Created By: Brandon Inabinet
According to the Hidden History of Greenville County, Cleveland Park officially opened on the banks of the Reedy River January 1st, 1926. It was a product of William Choice Cleveland, who donated 110 acres on the southeast side of Greenville to be used as a park. It was planned to complement his new housing development, and fulfill the wishes of hte city established in the 1907 planning document.
Upon its opening 1926, the city had spent $50,000 to pay for baseball fields, tennis courts, a track, a playground, and clearing out debris from the creek bed. By 1930, the park hosted the Greenville Horse Show annually. It also had a 9-hole golf course.
More notoriously, the swimming pool at Cleveland Park serves as a historical landmark for the Civil Rights Movement. In 1940, Greenville opened its Cleveland Park swimming pool, which served as a skating rink in the winter. At the time, it cost children a dime to take a swim or skate. Segregated, the pool would only stay open until 1962. In 1861, eight young black men and women had attempted to go ice skating. They were quickly arrested and placed in jail. That following June, the NAACP filed a law suit against Cleveland Park. Almost a year later, in October 1962, the federal court ruled in favor of the young black men and women, stating that the acts of the park were unconstitutional.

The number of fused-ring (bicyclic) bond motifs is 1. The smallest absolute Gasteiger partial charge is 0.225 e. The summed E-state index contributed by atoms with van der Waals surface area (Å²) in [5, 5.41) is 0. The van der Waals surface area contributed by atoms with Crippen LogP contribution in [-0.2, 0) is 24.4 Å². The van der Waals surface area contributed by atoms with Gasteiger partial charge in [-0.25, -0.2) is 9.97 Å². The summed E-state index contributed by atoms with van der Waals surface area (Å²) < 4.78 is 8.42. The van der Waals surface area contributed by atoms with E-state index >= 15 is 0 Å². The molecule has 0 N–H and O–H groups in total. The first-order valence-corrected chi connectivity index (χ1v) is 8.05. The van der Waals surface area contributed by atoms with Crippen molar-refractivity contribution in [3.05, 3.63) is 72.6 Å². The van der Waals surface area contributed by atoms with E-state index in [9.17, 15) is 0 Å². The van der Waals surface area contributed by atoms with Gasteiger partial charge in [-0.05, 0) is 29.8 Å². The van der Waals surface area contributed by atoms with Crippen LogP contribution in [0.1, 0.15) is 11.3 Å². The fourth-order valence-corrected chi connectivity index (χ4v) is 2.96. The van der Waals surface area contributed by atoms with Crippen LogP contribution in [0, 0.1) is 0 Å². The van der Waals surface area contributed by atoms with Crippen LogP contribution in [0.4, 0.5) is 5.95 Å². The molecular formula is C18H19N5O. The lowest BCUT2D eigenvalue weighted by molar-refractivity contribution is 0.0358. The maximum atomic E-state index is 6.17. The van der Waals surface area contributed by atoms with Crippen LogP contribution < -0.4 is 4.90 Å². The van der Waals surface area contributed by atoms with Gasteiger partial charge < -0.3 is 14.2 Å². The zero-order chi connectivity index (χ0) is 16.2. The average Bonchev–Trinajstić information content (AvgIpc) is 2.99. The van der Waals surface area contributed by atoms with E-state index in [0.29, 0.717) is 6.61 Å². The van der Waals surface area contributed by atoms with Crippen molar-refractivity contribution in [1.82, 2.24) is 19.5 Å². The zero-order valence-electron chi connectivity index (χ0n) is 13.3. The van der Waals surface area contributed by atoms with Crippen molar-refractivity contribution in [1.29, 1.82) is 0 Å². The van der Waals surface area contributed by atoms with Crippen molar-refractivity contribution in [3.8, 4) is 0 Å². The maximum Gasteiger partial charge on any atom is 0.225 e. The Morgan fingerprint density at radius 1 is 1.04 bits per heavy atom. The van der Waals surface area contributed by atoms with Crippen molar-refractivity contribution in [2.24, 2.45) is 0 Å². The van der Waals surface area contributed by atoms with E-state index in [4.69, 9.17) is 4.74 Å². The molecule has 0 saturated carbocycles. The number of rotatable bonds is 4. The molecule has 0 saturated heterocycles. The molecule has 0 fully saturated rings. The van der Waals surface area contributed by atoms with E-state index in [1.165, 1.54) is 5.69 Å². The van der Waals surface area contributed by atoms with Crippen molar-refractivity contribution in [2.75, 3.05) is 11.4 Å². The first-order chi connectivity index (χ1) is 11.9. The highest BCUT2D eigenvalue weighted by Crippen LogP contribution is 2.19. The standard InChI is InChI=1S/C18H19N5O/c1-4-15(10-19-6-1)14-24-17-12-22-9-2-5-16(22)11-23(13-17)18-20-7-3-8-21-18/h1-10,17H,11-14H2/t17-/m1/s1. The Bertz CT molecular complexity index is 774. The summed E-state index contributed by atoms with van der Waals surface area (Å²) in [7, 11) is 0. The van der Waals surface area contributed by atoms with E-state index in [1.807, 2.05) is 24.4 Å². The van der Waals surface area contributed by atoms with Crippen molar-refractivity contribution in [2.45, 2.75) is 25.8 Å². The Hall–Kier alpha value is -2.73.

Rather than desegregate following this legal action, Greenville closed the pool completely. In an act of absurd racism and poor planning, the site became a viewpoint for spectators to see sea lions. While a successful attraction, it was expensive and the pool began to leak. The mayor of the time then sold the sea lions to the Atlanta Zoo. The very next day, the pool was drained, and made into a rose garden.
Helsley, Alexia Jones. Hidden History of Greenville (History Press, 2009)
Nolan, John. A Guide to Historic Greenville (Arcadia Publ. 2008)
This point of interest is part of the tour: Hidden History of Greenville Water